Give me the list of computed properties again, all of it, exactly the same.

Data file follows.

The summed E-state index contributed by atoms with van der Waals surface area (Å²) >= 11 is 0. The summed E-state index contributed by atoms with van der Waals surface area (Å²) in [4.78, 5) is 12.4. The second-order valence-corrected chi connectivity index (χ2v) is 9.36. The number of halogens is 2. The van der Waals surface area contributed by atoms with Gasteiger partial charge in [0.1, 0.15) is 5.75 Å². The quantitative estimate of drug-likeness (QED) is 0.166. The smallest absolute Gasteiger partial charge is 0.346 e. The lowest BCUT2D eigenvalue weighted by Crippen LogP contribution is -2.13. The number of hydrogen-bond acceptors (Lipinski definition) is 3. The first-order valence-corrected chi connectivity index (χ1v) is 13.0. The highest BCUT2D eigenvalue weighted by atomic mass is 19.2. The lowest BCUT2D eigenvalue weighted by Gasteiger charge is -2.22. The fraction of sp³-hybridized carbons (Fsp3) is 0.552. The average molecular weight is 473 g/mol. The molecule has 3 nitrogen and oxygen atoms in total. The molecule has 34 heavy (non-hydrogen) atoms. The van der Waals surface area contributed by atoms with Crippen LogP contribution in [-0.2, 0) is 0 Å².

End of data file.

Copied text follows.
The summed E-state index contributed by atoms with van der Waals surface area (Å²) >= 11 is 0. The summed E-state index contributed by atoms with van der Waals surface area (Å²) in [4.78, 5) is 12.4. The second-order valence-corrected chi connectivity index (χ2v) is 9.36. The number of halogens is 2. The van der Waals surface area contributed by atoms with Gasteiger partial charge in [0.1, 0.15) is 5.75 Å². The quantitative estimate of drug-likeness (QED) is 0.166. The smallest absolute Gasteiger partial charge is 0.346 e. The lowest BCUT2D eigenvalue weighted by Crippen LogP contribution is -2.13. The number of hydrogen-bond acceptors (Lipinski definition) is 3. The first-order valence-corrected chi connectivity index (χ1v) is 13.0. The highest BCUT2D eigenvalue weighted by atomic mass is 19.2. The lowest BCUT2D eigenvalue weighted by Gasteiger charge is -2.22. The fraction of sp³-hybridized carbons (Fsp3) is 0.552. The average molecular weight is 473 g/mol. The molecule has 3 nitrogen and oxygen atoms in total. The molecule has 34 heavy (non-hydrogen) atoms. The van der Waals surface area contributed by atoms with Crippen LogP contribution in [-0.2, 0) is 0 Å².